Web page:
When we look at Turkey, whether we like or dislike, there is a historical fact that Turkey is the successor of the last traditional state of order, Ottoman State. Ottoman State was the last example of the traditional geopolitics. When I say this, some of you may think that now I will start to speak Neo – Ottomanism. I have never used this concept and I do not think that Ottomanism could be a trend but if you want to understand the

“A Eurocentric cultural approach cannot be shaping the future of humanity. There is a need of a new inclusive cultural order.”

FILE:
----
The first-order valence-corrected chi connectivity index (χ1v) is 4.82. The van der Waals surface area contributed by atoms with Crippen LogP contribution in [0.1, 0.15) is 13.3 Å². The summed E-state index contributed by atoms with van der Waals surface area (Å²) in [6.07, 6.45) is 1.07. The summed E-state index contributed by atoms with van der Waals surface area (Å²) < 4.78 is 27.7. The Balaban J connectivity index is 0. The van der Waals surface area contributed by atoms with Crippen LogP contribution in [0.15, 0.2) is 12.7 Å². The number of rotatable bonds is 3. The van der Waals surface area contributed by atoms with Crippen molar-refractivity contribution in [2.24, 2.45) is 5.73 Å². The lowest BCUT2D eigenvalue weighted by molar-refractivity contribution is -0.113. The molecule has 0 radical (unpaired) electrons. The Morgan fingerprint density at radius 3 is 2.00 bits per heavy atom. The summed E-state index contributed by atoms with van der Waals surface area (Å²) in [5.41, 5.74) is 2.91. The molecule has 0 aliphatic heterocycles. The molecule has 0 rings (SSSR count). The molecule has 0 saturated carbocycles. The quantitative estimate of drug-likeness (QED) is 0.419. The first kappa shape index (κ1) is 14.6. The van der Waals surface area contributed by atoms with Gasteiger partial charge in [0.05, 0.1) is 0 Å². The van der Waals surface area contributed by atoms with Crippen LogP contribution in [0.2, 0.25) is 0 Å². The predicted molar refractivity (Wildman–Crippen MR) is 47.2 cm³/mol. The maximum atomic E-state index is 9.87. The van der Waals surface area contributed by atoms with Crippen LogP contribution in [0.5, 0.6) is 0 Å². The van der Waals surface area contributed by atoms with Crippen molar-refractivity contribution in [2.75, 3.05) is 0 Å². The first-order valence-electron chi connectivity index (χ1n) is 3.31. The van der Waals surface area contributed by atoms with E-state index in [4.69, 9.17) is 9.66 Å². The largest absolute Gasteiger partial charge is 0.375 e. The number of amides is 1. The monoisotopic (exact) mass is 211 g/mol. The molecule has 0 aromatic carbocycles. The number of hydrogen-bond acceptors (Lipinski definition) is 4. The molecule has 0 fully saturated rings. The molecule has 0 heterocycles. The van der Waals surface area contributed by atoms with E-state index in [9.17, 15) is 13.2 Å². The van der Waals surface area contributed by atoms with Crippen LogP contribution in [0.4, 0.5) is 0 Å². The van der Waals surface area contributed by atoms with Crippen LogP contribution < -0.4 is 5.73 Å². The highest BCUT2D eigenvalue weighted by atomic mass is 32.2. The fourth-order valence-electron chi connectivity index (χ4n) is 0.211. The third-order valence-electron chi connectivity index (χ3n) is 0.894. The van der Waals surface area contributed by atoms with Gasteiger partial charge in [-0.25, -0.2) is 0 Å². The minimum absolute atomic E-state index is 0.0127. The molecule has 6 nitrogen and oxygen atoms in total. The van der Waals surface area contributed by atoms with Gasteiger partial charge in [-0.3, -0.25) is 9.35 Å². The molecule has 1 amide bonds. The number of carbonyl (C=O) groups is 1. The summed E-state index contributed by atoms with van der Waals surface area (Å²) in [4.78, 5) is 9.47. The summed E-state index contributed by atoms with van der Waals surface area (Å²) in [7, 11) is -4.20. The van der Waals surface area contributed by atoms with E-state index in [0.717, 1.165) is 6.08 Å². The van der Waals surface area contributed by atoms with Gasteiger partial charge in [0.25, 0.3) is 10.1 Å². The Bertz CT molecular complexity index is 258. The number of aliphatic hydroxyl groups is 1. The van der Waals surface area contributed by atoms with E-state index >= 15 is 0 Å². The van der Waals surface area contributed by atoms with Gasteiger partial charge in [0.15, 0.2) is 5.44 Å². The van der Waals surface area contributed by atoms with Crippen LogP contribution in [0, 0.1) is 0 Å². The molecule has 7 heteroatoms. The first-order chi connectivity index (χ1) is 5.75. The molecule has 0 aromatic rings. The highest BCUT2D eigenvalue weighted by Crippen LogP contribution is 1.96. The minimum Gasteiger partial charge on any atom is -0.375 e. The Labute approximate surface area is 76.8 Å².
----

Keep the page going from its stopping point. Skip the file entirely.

difficulties of responsibilities of Turks today, you have to understand the traditional concept of order. Because Ottoman State rep- resented Kadim. When they used Kadim, they did not use it by coincidence. They were saying that “my order is the last order of this tradition coming from Alexander, Romans, Byzantine, and Persian tradition”. Now, what is the political consequence of this, I want to say, whenever there is a new crisis around us, all these people or nations, they [turn] their face to Turkey and they have certain expectations from Turkey. We realized this in 1990’s when the Bosnian war erupted. In 1960s and 70s, we did not have such a question. Suddenly, we realized there is a Bosnian issue, it means a Balkan issue. Why? Because of the end of the Cold War geopolitics, there was a new era and all these nations had certain expectations from Turkey. Let me give you just an example, Cengiz [Çandar] Bey and Soli [Özel] Bey knows this… We went to Afghanistan together; we visited North Afghanistan, Balkh. The [governor] of Balkh welcomed us, we were sitting and our journalist friends were with us. We did not say this is an official meeting, they witnessed this. The [governor] of Balkh started to say “welcome minister”, est. words of hospitality, then he said “we need a hospital in that street, we need a school in that neighbourhood, and we need a mosque in another corner”. He started to give a list. I said “one minute -Not ` that one minute`! laughs- I called council general and took a coordinator, then I said “please take note we will do all these things”. Cengiz Bey told me, “I think it is so strange. He is requesting from you as if you are minister of Afghanistan or he is the governor of Konya”. … I said yes, this is North Afghanistan, Balkh. We may think that we are Turkey, we do not have any interest there, we will not take oil there or no economic interests but they expect this from us because they think that Istanbul was the centre of a traditional imagination of order and Turkey has to do. One week after Afghanistan I went to Sancak, Serbia. Exactly the same logic, they said “we need hospital, we need gynaecology”… we built a clinic in Sancak. Now, I am not a minister of an initial state only. … this is the difference of Turkish geographical and historical background and because of these expectations, I cannot say, for example, in Sancak people are calling me neo- Ottomanist. … They expect and if we cannot solve their problems, they will come to Turkey. In Kirklareli, there is a refugee camp, Gazi Osman Pasa Refugee Camp; it is like a barometer of the Balkans. In whichever country you have a crisis in the Balkans; people are coming to this camp. In late 1980s,Turkish minority from Bulgaria came to this camp, during Bosnian war Bosnian came, during Macedonia war Macedonians came, during Kosovo war Albanians came. So, similarly, when there was a pressure from Saddam on Kurds in Northern Iraq, they came to Turkey. In one night, 500,000 Kurdish innocent people came to Turkey. We cannot say “no, we are now another nation state, no.” Turkey had to accept this.